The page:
Organizational communication is one of the essential prerequisites for building a successful business. Its impact on employee engagement, collaboration, workplace trust and employee experience makes it an important part of every workplace strategy.
📚Download our eBook "10 Principles of Modern Employee Communications" and learn how to communicate with the modern employee in today's digital age.
In this blog, we will go over some of the most important benefits of building an effective organizational communication as well as the steps needed to implement a successful organizational communication strategy.
What Is Organizational Communication?
Organizational communication includes formal and informal communication throughout an organization, including communication among employees and employee-manager communication.
We can divide organizational communication into 4 main types:
1. Formal communication
Being formal, clear and specific is a great way to ensure a proper flow of information in the workplace. With formal communication, everyone is informed about and aligned with the business goals.
This type of communication is also required to meet legal requirements. For example, work arrangements as well as safety rules and guidelines have to be communicated to the employees in a formal way (emails, printed documents).
2. Informal communication
As you might have guessed, this type of communication is the opposite of formal communication. It is also known as "grapevine communication". In essence, it includes dialogues, chats, phone conversations as well as the "water cooler talks" that usually take place near the coffee maker that don't rely on any formalities.
One of the top advantages of informal communication is the fact that it is a faster way of sharing information in the workplace. It also helps share and develop new ideas to improve products as well as internal or external processes. You would be surprise to know how many innovation ideas started with a chat next to the coffee machine!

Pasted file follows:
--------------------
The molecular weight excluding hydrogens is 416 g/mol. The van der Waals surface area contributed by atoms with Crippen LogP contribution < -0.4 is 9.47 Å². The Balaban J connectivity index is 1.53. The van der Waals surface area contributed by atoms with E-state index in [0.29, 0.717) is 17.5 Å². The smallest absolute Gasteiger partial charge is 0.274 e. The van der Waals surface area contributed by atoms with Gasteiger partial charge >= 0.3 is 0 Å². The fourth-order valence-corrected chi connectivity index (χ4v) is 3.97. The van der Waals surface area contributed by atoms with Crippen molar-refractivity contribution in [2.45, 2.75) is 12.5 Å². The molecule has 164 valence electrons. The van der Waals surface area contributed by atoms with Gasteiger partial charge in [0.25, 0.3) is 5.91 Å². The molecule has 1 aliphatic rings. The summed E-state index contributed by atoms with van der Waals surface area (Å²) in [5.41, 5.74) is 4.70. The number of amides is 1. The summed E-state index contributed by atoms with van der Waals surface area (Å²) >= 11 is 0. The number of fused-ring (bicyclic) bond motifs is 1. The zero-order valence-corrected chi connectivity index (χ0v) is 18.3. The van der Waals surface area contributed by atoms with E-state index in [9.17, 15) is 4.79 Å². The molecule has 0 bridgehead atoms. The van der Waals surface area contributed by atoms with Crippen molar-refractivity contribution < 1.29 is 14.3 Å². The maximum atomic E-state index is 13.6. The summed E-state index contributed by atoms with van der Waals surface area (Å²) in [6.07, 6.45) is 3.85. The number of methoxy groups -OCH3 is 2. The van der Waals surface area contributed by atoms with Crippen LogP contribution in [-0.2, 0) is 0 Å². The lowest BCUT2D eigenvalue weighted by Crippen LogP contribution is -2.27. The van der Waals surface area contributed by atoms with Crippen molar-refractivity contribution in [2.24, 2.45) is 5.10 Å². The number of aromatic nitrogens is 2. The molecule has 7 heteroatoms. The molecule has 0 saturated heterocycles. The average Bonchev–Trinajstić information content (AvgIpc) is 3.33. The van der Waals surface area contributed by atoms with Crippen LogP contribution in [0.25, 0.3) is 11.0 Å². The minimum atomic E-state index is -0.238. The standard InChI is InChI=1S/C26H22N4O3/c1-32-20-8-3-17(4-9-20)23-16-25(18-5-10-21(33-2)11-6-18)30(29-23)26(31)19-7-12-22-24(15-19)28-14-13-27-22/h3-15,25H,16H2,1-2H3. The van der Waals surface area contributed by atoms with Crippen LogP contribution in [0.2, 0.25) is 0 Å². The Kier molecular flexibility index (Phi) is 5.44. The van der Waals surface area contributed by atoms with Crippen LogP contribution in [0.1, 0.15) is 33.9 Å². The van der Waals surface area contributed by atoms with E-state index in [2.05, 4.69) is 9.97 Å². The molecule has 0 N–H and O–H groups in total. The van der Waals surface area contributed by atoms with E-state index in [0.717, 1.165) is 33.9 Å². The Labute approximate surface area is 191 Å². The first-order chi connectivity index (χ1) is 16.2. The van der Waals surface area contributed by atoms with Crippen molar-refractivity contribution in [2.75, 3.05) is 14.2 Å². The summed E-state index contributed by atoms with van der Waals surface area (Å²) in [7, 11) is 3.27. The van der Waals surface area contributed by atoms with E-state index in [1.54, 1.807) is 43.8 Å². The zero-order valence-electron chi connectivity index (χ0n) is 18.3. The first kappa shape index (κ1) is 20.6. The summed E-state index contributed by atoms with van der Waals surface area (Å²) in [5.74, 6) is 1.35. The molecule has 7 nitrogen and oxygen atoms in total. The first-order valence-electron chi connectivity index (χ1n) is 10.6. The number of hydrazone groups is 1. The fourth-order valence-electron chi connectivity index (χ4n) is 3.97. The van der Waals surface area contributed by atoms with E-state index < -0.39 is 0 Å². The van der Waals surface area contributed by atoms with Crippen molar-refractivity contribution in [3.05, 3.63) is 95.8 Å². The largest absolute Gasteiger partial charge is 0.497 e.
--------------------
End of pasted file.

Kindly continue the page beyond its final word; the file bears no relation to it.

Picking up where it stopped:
3. Horizontal communication
This type of organizational communication occur amongst teams, groups or individuals who are at the same hierarchical level. Horizontal communication plays an important role in breaking down silos and improving cross-departmental collaboration in the workplace. It plays a critical role in aligning tech, marketing and sales teams and making sure that everyone is on the same page.
4. Vertical communication
The most common form of communication within structured organizations follows an up-and-down vertical pattern. It includes communication between business leaders, team leaders and employees. This type of communication is essential in the workplace. Without vertical communication, it wouldn't be possible to share guidelines, feedback, or ideas.
No matter what type of communication we are talking about, communication in the workplace is a vital management component to any organization.
Some of the main purposes of organizational communication is to update employees on new policies, crisis communication, ensuring safety throughout the organization, managing change management, digital transformation, mergers and acquisitions as well as giving and receiving feedback from employees.
To be successful, organizations should have comprehensive organizational communication strategies in which employees feel informed about the important company updates and are engaged in daily organizational conversations.